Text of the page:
Even CME providers who are not being directly affected by the sequestration cuts may find their programs being affected indirectly as cuts in federal healthcare programs trickle down to docs, who then have to make hard decisions about where to spend their shrinking income when it comes to education.

Trickle-Down Sequestration Effects

Medicare will start paying docs 2 percent less to treat beneficiaries if lawmakers don’t reach a different solution before this cut goes into effect on April 1. Physicians, already squeezed by a Medicare payment system that hasn’t kept pace with practice operating costs in recent years, along with rising insurance rates and other costs, may stop participating in optional continuing medical education, or cut down on the number of activities they participate in as a result. And the cuts, which come to about $11 billion for 2013, may also reduce the total number of people available to participate in healthcare CE. According to a September 2012 report from the American Medical Association, the American Hospital Association, and the American Nurses Association, that 2 percent Medicare cut could translate into 766,000 healthcare and related industry jobs being either lost or not created.

The National Institutes for Health also is facing a $2.4 billion cut, and it is expected that the cut will be felt across all 27 of the agency’s institutes and centers, according to Adam Dion, MSc, an analyst who covers the healthcare industry for GlobalData. The Office of Management and Budget estimates sequestration will result in the NIH issuing about 2,300 fewer grants to medical researchers in FY2013, representing almost a 25 percent reduction in the NIH’s competitive grant allocation.

As Dion says, “With the success rate for winning an NIH grant at its lowest levels in American history, this could be potentially devastating for biomedical researchers, who seek funding to continue their research programs or for first-time investigators who are starting new projects.” It will mean delays in existing research projects, and likely the elimination of thousands of research positions, according to a statement by HHS Secretary Kathleen Sebelius.

And it’s not just researchers and investigators who will suffer, says Lundberg—it’s healthcare providers in general, and their patients. “I think the real tragedy of sequestration is threefold: HCPs will be blocked from educational opportunities to advance their clinical skills, medical specialty associations will have to curb CME opportunities or potentially close their doors, and, ultimately, the quality of patient care will not evolve and suffer.”

Sequestration and Pharma Meetings

The Food and Drug Administration is facing $210 million in cuts this year—5 percent of fiscal 2013 budget. FDA said in a statement: “A sequestration of the magnitude contemplated, and this late in the budget year, will have public health consequences for an agency that is already making every dollar count. At this time, FDA does not anticipate having to furlough our employees. Other internal measures to absorb the cuts due to sequester will be taken, including reducing travel and training.”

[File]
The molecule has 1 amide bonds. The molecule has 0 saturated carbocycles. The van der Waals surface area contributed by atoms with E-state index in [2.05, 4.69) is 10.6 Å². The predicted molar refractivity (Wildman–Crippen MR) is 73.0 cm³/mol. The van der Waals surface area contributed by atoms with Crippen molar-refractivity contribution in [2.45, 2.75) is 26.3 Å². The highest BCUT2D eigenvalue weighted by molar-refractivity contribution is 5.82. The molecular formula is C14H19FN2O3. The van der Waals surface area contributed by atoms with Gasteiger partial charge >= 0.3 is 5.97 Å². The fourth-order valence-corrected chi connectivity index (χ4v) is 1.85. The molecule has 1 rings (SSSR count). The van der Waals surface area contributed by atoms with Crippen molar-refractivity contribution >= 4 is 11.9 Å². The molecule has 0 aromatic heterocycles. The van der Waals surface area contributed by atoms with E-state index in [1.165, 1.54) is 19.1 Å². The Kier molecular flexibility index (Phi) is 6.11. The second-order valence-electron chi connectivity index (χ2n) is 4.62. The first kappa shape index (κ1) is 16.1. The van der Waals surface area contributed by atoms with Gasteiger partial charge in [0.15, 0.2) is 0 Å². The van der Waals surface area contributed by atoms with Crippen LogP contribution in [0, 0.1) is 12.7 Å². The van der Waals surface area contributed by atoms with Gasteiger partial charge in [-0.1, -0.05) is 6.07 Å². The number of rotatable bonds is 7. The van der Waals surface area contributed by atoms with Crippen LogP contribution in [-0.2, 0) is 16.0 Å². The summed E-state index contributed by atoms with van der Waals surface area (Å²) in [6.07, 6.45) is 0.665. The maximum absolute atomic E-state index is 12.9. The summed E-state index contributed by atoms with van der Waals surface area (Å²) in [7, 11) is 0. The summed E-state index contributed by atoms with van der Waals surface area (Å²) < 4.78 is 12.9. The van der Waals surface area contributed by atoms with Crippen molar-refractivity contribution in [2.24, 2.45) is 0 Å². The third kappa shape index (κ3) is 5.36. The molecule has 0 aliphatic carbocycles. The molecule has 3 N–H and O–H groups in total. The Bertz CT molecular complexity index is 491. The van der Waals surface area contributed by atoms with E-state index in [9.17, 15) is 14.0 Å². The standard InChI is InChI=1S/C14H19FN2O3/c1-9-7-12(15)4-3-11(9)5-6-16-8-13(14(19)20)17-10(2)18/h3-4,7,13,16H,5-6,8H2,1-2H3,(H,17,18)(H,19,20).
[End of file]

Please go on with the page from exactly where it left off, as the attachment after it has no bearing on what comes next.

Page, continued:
The cuts also affect the FDA’s user fee programs under the Prescription Drug User Fee Act, which enables the agency to collect fees from pharma companies to fund the drug approval process. As it now stands, FDA can collect PDUFA fees, but it can’t spend them unless Congress rules these fees exempt from sequestration. The agency currently is sitting on $85 million in these fees.

According to a White House fact sheet, “The FDA's Center for Drug Evaluation and Research (CDER) would face delays in translating new science and technology into regulatory policy and decision-making, resulting in delays in new drug approvals. The FDA would likely also need to reduce operational support for meeting review performance goals, such as the recently negotiated user fee goals on new innovative prescription drugs and medical devices.” Delays in new drug approvals also mean delays in product launches.

Christopher Perez, CPC, president of the Alexander HealthCare Group, LLC, speaks for many when he says, “There is always a chilling effect of varying duration whenever a big program or policy like [sequestration] is implemented. It disrupts and complicates already complex market dynamics and creates many unintended consequences. Once again we find ourselves in a position of hunkering down and riding it out.”

Adds Lundberg, “The scary thing is appears to be that while sequestration was designed to force the political parties to negotiate, both seem to be easing into a comfort level with the cuts which could make this more permanent than temporary.”